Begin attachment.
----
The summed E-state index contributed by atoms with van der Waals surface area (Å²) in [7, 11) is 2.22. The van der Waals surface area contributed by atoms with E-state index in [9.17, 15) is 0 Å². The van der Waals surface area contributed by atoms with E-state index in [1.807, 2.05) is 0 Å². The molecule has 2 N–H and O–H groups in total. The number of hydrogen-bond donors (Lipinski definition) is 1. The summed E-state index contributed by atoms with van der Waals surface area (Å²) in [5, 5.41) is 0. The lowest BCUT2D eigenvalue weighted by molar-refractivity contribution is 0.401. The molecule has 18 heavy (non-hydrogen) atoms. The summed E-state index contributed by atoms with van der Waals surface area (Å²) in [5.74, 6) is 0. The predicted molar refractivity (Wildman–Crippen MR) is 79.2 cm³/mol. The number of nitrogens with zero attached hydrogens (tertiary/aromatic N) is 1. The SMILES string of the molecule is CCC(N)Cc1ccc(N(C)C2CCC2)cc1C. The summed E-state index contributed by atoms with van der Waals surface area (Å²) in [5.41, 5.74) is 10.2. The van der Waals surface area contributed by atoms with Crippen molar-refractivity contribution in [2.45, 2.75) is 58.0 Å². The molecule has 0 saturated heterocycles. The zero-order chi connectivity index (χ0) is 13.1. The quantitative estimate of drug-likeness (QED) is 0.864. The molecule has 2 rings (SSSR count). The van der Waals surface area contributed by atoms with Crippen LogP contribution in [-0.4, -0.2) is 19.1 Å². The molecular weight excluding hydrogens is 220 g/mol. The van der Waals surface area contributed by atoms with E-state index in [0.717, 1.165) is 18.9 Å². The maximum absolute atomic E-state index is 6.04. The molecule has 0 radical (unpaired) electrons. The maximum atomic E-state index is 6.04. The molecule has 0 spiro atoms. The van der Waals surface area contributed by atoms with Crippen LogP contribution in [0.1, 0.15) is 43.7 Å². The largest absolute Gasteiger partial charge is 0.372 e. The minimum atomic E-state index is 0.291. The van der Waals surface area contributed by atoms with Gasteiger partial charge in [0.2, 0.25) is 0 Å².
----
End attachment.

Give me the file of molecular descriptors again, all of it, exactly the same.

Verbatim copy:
The summed E-state index contributed by atoms with van der Waals surface area (Å²) in [7, 11) is 2.22. The van der Waals surface area contributed by atoms with E-state index in [9.17, 15) is 0 Å². The van der Waals surface area contributed by atoms with E-state index in [1.807, 2.05) is 0 Å². The molecule has 2 N–H and O–H groups in total. The number of hydrogen-bond donors (Lipinski definition) is 1. The summed E-state index contributed by atoms with van der Waals surface area (Å²) in [5, 5.41) is 0. The lowest BCUT2D eigenvalue weighted by molar-refractivity contribution is 0.401. The molecule has 18 heavy (non-hydrogen) atoms. The summed E-state index contributed by atoms with van der Waals surface area (Å²) in [5.74, 6) is 0. The predicted molar refractivity (Wildman–Crippen MR) is 79.2 cm³/mol. The number of nitrogens with zero attached hydrogens (tertiary/aromatic N) is 1. The SMILES string of the molecule is CCC(N)Cc1ccc(N(C)C2CCC2)cc1C. The summed E-state index contributed by atoms with van der Waals surface area (Å²) in [5.41, 5.74) is 10.2. The van der Waals surface area contributed by atoms with Crippen molar-refractivity contribution in [2.45, 2.75) is 58.0 Å². The molecule has 0 saturated heterocycles. The zero-order chi connectivity index (χ0) is 13.1. The quantitative estimate of drug-likeness (QED) is 0.864. The molecule has 2 rings (SSSR count). The van der Waals surface area contributed by atoms with Crippen LogP contribution in [-0.4, -0.2) is 19.1 Å². The molecular weight excluding hydrogens is 220 g/mol. The van der Waals surface area contributed by atoms with E-state index in [0.717, 1.165) is 18.9 Å². The maximum absolute atomic E-state index is 6.04. The molecule has 0 radical (unpaired) electrons. The maximum atomic E-state index is 6.04. The molecule has 0 spiro atoms. The van der Waals surface area contributed by atoms with Crippen LogP contribution in [0.1, 0.15) is 43.7 Å². The largest absolute Gasteiger partial charge is 0.372 e. The minimum atomic E-state index is 0.291. The van der Waals surface area contributed by atoms with Gasteiger partial charge in [0.2, 0.25) is 0 Å².